(relisted after the May 17 conference; rescheduled before the March 2, March 16, March 23, March 29, April 13, April 20, April 27, May 10, May 24, May 31, June 7, June 14, June 21, September 24, October 5, October 12, October 26, November 2, November 9, November 16, November 30 and December 7 conferences)

 

Andersen v. Planned Parenthood of Kansas and Mid-Missouri, 17-1340

Issue: Whether the provisions of the Medicaid Act that require participating states to include in their plans the ability of eligible individuals to obtain services from any “qualified” provider, 42 U.S.C. § 1396a(a)(23), but grant states broad authority to exclude providers for violating state or federal requirements, 42 U.S.C. § 1396a(p), indicate that Congress clearly and unambiguously intended to create an implied private right of action to challenge a state’s determination that a provider is not “qualified” under the applicable state regulations.

(relisted after the September 24, October 5, October 12, October 26, November 2, November 9, November 16 and November 30 conferences)

 

Gee v. Planned Parenthood of Gulf Coast, Inc., 17-1492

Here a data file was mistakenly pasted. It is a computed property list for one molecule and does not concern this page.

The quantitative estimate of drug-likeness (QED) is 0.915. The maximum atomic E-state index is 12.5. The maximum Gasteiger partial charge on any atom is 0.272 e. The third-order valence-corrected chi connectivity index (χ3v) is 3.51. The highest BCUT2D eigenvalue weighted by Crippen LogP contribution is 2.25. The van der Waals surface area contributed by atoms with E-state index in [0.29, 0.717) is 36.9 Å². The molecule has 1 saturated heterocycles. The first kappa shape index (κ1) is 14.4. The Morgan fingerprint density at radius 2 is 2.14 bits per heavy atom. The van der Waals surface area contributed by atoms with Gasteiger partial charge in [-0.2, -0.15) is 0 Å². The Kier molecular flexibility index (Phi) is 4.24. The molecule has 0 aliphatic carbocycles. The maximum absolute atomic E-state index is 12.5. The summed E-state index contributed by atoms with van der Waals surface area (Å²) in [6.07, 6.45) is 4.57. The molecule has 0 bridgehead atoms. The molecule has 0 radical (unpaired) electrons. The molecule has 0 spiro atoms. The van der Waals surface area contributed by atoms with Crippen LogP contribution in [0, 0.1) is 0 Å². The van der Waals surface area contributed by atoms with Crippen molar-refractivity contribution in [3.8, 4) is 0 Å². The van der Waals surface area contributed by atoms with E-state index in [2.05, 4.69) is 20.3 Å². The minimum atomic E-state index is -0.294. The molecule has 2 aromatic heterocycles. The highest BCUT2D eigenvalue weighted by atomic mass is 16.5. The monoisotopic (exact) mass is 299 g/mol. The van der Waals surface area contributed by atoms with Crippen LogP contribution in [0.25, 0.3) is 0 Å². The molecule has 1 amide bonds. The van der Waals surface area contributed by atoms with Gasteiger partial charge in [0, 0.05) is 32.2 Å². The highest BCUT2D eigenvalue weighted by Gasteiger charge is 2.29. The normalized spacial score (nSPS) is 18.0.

Issue: Whether individual Medicaid recipients have a private right of action under 42 U.S.C. § 1396a(a)(23) to challenge the merits of a state’s disqualification of a Medicaid provider.

(relisted after the September 24, October 5, October 12, October 26, November 2, November 9, November 16 and November 30 conferences)

 

Shoop v. Hill, 18-56

Issue: Whether the U.S. Court of Appeals for the 6th Circuit properly used Moore v. Texas, a Supreme Court decision from 2017, to find that an Ohio court unreasonably applied Atkins v. Virginia in 2008, despite the Ohio court’s reliance on the clinical judgments of experts to find that Danny Hill was not intellectually disabled.

(relisted after the October 5, October 12, October 26, November 2, November 9, November 16 and November 30 conferences)

 

Kennedy v. Bremerton School District, 18-12

Disclosure: Vinson & Elkins LLP, whose attorneys contribute to this blog in various capacities, is among the counsel on an amicus brief in support of the petitioner in this case.